As a result, the Utakai Hajime at the Imperial Palace boasts a long history and represents a ceremonial culture that has become more sophisticated and a cultural event with national participation in a way that is unique in the world. The total number of poems submitted by the general public was 14,102 this year and 16,002 last year (2020). The Ceremony of the Utakai Hajime demonstrates the power of poetry to bind the people together with the Imperial Family. These waka poems are heard and read not only in Japan, but also overseas. Waka, said to be at the heart of all traditional culture in Japan, is spreading around the world.

The Proceedings of the Ceremony

The Ceremony of the Utakai Hajime is attended by Their Majesties the Emperor and Empress, and poems are recited including those chosen from submissions by the general public, poems of the selectors themselves, and poems by professional poets. Finally, the poems of the Imperial Family, Her Majesty the Empress and His Majesty the Emperor are recited (see the poems of Their Majesties the Emperor and Empress on this page). Other members of the Imperial Family, a minister of state, members of the Japan Academy of Art and the members of the public whose poems have been chosen are present at the Ceremony of the Utakai Hajime.

His Majesty the Emperor, holding the Ceremony of the Utakai Hajime, decides the theme of poem. The theme of this year’s poem was zitsu (fruit).

The ceremony is performed through several participants, each with special titles: the dokuji (a master of ceremonies), koji (a reader of all poems), hassei (a singer of poems from the first poem), and kosho (accompanying singers to the hassei for poems from the second poem).

Note: This article has been created with the consent of the Imperial Household Agency and on the basis of materials published by the Agency.

* A classic Japanese poetic form consisting of 31 syllables divided into five parts with five, seven, five, seven and seven (5-7-5-7-7) syllables in each. Nowadays, it is also called “tanka.”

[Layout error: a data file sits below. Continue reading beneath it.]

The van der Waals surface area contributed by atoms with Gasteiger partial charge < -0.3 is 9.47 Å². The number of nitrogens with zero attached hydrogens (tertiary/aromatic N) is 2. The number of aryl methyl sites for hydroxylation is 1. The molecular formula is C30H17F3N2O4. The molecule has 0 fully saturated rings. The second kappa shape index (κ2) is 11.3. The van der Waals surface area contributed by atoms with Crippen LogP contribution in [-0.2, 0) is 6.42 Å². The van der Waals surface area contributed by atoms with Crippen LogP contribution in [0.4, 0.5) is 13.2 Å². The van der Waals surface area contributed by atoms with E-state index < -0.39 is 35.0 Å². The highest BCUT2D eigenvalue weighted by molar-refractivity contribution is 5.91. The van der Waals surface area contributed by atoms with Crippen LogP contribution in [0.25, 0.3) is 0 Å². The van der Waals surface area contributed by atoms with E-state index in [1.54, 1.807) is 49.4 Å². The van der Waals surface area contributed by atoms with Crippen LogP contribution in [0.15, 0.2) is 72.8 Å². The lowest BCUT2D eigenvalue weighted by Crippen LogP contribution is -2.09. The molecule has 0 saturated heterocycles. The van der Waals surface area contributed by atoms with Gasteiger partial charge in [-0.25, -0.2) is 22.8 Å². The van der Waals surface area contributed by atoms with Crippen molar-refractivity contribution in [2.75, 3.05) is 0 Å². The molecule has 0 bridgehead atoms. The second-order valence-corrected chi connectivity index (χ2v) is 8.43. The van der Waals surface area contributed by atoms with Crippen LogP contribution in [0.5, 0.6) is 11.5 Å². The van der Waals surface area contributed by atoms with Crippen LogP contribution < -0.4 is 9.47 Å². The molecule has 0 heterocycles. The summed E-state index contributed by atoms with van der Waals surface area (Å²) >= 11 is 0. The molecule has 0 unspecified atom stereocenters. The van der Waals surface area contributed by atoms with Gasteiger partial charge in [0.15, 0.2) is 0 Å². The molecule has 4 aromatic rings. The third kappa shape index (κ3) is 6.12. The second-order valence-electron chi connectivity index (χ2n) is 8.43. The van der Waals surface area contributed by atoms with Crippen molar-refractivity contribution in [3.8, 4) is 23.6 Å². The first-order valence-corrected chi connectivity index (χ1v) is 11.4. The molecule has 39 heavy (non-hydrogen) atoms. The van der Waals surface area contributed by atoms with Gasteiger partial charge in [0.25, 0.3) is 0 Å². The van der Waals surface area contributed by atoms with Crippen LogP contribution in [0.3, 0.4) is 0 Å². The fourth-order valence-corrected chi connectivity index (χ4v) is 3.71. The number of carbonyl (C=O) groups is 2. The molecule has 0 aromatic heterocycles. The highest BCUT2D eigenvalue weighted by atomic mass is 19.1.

** The oldest anthology of waka poems, which is said to have been compiled from around the second half of the seventh century, and contains a wide assortment of waka, ranging from poems composed by emperors to those composed by common people.

Theme for the New Year's Poetry Reading (2021): ZITSU (FRUIT)

His Majesty the Emperor

I sincerely pray that
The hope and efforts of the people
Bear beautiful fruit
Leading us to peaceful days

(Background of the poem)
Their Majesties the Emperor and the Empress are deeply saddened to have learned that the spread of COVID-19 last year has claimed many lives all over the world, and that people are still being confronted with enormous challenges.
Under these circumstances, wishing to further understand the situation of and turn their thoughts to the many people who are faced with these difficulties, Their Majesties have listened to experts in various fields and to those actually involved in handling the situation.
His Majesty the Emperor composed this poem, sincerely praying that the peoples’ hopes and the efforts of those working together to overcome the difficulties bear fruit and thus the pandemic will come to an end.

Her Majesty the Empress

As I stand in the garden
Yearning for
The end of the infection’s spread,
The fruit of the ume
Are a hopeful green

(Background of the poem)
Their Majesties the Emperor and the Empress have been hoping earnestly for the containment of the infection ever since the COVID-19 breakout. Last May, during the time when the state of emergency was declared, Her Majesty the Empress Masako was taking a walk in the Akasaka Palace grounds. As she paused by the Japanese apricot (ume) trees, she found that the fruits had grown and become fresh green. Even though the daily lives of people had changed greatly in many ways by the spread of the infection, the Japanese apricot trees had bloomed and were bearing fruit just as in years before. Her Majesty was moved by the unswerving vitality of the workings of nature. This waka poem was composed to express Her Majesty’s impression at that time.

Theme for the New Year’s Poetry Reading (2021): ZITSU (FRUIT), The Imperial Household Agency, the Japanese government (